Seven ways to stop your employees burning out

Samantha Caine

Blog post by Samantha Caine

Samantha Caine, is the Client Services Director at Business Linked Teams and has over 20 years experience working as a strategic training and recruitment expert for a variety of international businesses. She works with organisations to develop interactive, training solutions and oversees the implementation of global sales and leadership programmes that are aligned with leading edge thinking from across the world


11th July 2018

As featured in People Management magazine

Employee engagement is a vital ingredient in the success of any business, but research has shown that it is increasingly coming under threat by a surge in employee burnout. Organisations run the risk of poor productivity and soaring staff turnover – factors that can hit the bottom line hard – if they fail to address stress, burnout and discontent in the workplace.

Managing employee burnout properly is vital to holding on to staff, as well as protecting the company’s reputation and attracting future talent. Here are seven steps to help businesses avoid burnout and keep employees happy:

Clearly define roles

A job description defines the key responsibilities and functions within each individual’s role. A well-constructed job description means that each individual’s output works in unison with their team and the wider organisation, ensuring maximum efficiency. Poor job design can result in certain responsibilities, such as those that would work better shared throughout the team, falling on individuals and creating unnecessary stress. When this stress leads to burnout, the wider team and wider organisation can lose efficiency as those unfamiliar with those responsibilities are tasked with taking them on quickly. In turn, this too can lead to burnout among the wider team. 

Set crystal clear objectives

Without a clear set of objectives, employees are effectively flying blind, lacking purpose and direction. Business leaders should understand the objectives of their workforces as they are likely to have signed off on the hiring of each individual. Burnout occurs when these objectives aren’t clearly communicated to individuals who can all-too easily get stuck in a cycle of working hard towards the wrong set of targets, only to find their efforts are questioned or go unrecognised.

Invest in good training

To excel in their roles, employees require the correct skills, knowledge and behaviours. While many will bring exemplary sets of these to the table when they join the business, further development is often required to align the individual’s skills, knowledge and behaviours to the organisation and its specific objectives. Sometimes these objectives shift, requiring further development to bring the workforce in line with those changes. Ensuring that adequate training is provided will help the workforce excel, removing the stresses associated with struggling to fulfil objectives without the necessary skills. 

Make sure adequate support is in place 

Without sufficient levels of support, employee stress can escalate. The result is downturns in efficiency and higher chances of burnout. Being able to open up and talk about stresses and anxieties is essential to maintaining a happy and productive workplace. Even when support systems are in place, employees can be unaware of them; therefore it’s important to ensure every individual is aware of the support available.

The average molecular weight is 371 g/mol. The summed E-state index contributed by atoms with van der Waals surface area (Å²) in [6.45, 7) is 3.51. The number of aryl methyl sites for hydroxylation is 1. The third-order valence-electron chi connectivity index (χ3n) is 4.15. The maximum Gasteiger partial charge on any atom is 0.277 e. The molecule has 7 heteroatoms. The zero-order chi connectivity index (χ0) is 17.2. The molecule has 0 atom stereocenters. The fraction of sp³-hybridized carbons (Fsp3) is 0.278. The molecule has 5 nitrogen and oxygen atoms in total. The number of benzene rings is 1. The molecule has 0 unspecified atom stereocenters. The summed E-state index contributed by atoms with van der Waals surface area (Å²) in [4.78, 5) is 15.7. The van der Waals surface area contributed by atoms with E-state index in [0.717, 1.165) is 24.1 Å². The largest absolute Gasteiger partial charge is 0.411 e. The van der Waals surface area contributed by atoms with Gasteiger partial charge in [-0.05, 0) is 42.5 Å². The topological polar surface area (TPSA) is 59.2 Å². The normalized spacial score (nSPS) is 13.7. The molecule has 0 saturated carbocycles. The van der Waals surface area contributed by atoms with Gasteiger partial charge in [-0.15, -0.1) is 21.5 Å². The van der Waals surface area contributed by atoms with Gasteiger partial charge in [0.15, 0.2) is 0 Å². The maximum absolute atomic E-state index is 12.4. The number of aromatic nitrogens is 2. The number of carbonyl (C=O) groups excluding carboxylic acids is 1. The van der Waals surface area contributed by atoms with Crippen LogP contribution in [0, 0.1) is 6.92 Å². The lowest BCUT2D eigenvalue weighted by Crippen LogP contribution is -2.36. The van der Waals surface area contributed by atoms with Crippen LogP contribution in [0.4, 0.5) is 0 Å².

Have regular reviews

Feedback is essential to keeping employees on track with a clear idea of the areas they might need to improve and what they need to achieve. Reviews should take place regularly with a set of targets given to each individual to complete before their next review. Providing feedback and objectives in bitesize chunks will ensure that individuals don’t lose their purpose and can accurately track their own progress, leading to higher employee satisfaction. 

Understand work-life balance

‘Work hard, play hard’ has become an overused mantra in the business world and it shouldn’t be assumed that all employees share this principle. Some might want to work hard, then relax. Others will talk about working smart instead of hard. Businesses need to understand that the ideal work-life balance is different for everyone and, however they envision this, it should be supported. This means recognising when employees are striking a poor balance and ensuring they get the downtime they need to maintain personal happiness alongside productivity in the workplace. 

Be transparent about progression 

Career progression is a big incentive for employees to work to the best of their abilities. Providing individuals with a clear view of exactly what they’re working towards will increase motivation and reduce negativity when they are exposed to additional stress from time to time. Managers can use regular reviews to communicate opportunities for progression as well as provide feedback on employee performance.

Getting the workforce into shape and working efficiently with minimal chance of burnout must begin at management level. As leaders in the workplace, managers should have the right training in place to recognise and react to the signs of burnout in themselves. Importantly, managers should also oversee their team to ensure that maximum productivity is being achieved while maintaining a high level of employee satisfaction that will be passed down through the ranks.